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View Full Version : Question about setTimeout()



Krupski
07-26-2011, 03:08 PM
Hi all,

I am trying to do a simple "animation" of the background color of a button. I want it to do 10 different colors in the course of 1 second. I have a loop like this (pseudo code):



var e = "the button element";
var c = 10;
while (c--) {
setTimeout(function(){ e.style.backgroundColor=(random color); }, (c * 100));
}
I expect that 10 instances of "setTimeout" would be created, each one timing out 0.1 seconds later than the previous one, giving me an "animation" of 10 different colors over the course of 1 second.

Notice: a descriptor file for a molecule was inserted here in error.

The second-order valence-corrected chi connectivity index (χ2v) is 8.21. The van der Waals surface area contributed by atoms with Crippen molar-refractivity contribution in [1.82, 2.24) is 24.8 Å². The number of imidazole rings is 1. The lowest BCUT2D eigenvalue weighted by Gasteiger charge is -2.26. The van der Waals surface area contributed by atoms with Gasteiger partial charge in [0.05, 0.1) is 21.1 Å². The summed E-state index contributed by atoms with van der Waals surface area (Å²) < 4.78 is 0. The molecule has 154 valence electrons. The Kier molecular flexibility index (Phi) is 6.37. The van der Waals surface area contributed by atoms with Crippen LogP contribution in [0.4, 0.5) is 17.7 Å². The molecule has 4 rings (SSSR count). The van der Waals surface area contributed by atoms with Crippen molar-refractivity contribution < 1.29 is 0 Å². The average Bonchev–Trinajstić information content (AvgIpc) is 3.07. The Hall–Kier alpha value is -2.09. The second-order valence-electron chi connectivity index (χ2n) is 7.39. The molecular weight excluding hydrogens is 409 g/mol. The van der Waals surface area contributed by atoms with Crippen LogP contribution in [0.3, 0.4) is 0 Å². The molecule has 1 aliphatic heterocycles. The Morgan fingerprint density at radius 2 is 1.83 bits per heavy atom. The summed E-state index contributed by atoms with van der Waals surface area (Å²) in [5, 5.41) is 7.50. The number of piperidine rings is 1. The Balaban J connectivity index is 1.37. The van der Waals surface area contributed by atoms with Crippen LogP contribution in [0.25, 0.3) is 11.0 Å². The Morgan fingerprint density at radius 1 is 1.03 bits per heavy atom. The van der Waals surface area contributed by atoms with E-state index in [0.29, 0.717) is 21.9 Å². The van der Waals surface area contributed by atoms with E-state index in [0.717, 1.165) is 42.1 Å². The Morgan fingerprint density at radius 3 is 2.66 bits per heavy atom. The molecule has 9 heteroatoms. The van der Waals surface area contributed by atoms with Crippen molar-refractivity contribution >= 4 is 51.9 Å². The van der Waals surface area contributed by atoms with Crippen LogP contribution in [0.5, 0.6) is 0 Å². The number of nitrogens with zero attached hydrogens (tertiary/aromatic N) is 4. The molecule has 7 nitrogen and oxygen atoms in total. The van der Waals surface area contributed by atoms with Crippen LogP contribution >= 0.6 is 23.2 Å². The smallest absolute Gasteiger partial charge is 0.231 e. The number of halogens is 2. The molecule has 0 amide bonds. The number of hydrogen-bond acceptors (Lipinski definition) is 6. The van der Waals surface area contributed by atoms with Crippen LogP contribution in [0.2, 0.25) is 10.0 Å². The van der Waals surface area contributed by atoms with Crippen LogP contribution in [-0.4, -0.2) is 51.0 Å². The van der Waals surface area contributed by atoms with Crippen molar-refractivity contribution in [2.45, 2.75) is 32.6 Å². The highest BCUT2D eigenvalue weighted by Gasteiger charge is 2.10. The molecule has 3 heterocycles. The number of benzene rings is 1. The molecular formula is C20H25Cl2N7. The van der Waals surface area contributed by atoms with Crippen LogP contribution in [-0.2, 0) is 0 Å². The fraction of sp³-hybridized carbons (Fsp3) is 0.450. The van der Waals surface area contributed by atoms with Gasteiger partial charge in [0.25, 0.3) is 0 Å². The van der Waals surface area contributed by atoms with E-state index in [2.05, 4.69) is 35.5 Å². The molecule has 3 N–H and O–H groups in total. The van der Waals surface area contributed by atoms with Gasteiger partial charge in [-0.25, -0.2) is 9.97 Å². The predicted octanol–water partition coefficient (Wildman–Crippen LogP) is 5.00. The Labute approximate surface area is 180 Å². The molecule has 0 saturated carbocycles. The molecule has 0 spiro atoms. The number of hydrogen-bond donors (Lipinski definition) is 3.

Strangely, it doesn't work. All it does is WAIT one second, then set the background to the LAST color.

What am I doing wrong? I can't see it.

Thanks!

-- Roger


I also tried to do the loop forward instead... no difference.

VIPStephan
07-26-2011, 04:22 PM
For repeating functions you should rather look into setInterval() (https://developer.mozilla.org/En/window.setInterval). And to stop the repetition there is clearInterval().

DaveyErwin
07-26-2011, 04:35 PM
Here is a solution using setTimeout ...


<script>

running = false;
function changeColor(el){
if (running) return;
running = true;
colorIndex = 0;
color = ["green","blue","silver","yellow","red"]

function changeIt(){
el.style.backgroundColor = color[colorIndex];
colorIndex++;
if(colorIndex == 5){
colorIndex = 0;
running = false;
return;}
setTimeout(changeIt,500);
};
changeIt()
}

</script>

<div style="height:100;width:100;background:red;" onclick="changeColor(this)">click me</div>

Krupski
07-26-2011, 05:29 PM